Friday, June 18, 2010

Please Give deserves your dollars

Posted By on Fri, Jun 18, 2010 at 2:08 PM


By Matt Brunson


DIRECTED BY Nicole Holofcener

STARS Catherine Keener, Amanda Peet

The Martin Scorsese-Leonardo DiCaprio and Tim Burton-Johnny Depp partnerships have become famous in their own right, so why not the team of writer-director Nicole Holofcener and actress Catherine Keener? All four of Holofcener's films to date — Walking and Talking, Lovely & Amazing, Friends with Money and now Please Give — have featured Keener heading impressive ensembles, and all four have proven to be smart, engaging watches. My only complaint? Holofcener only makes a movie every four or five years (in between, she's directed episodes of such shows as Six Feet Under and Sex and the City), meaning that a lot of terrific ideas are probably being left untouched on her computer desktop.

In Please Give, Keener stars as Kate, who runs an antique furniture store in New York City with her husband Alex (Oliver Platt). The couple buy their items from the kids or grandkids of elderly folks who have just passed away and have no use for the dearly departed's possessions. This morbid approach to business extends to their home life as well, as they've purchased the apartment unit next to them and plan to expand as soon as its 91-year-old tenant, the perpetually grouchy Andra (Ann Morgan Guibert), passes away. Tending to Andra is her sweet and shy granddaughter Rebecca (Rebecca Hall); doing her best to avoid the old lady is Rebecca's tart-tongued sister Mary (Amanda Peet). All of these folks have problems, although the focus is mainly on Kate: A bleeding heart liberal who gives homeless people 20-dollar bills, Kate realizes the capitalist nature of her enterprise and is having trouble reconciling her work with her spiritual needs.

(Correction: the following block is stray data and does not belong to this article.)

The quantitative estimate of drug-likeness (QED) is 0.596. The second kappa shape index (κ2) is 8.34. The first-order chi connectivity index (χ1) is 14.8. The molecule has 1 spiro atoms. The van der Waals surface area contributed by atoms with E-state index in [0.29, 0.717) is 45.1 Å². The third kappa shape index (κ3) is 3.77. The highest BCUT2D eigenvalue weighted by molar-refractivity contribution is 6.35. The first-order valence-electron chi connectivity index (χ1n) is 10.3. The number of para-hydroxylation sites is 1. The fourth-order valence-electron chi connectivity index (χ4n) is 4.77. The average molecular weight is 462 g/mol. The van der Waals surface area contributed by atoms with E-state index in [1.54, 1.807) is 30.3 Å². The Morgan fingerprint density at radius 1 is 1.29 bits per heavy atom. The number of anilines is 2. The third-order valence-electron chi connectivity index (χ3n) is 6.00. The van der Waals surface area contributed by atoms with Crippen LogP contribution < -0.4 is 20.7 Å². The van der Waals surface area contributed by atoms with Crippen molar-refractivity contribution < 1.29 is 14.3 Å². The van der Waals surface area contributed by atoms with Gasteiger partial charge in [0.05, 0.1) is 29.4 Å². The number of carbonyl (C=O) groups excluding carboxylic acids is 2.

With the exception of Rebecca, nobody in Please Give is a saint — in fact, most can be downright infuriating — but that, as always, is Holofcener's strength as a filmmaker. Compare these wonderfully flawed, beautifully insecure and wholly believable characters with the preprogrammed mannequins seen in such chowderheaded efforts as, say, The Back-Up Plan or Killers, and the contrast is startling. Holofcener doesn't dumb her women down, but neither does she place them on pedestals. Instead, she treats her females (and males) as real people, and that's the highest compliment she could give them.

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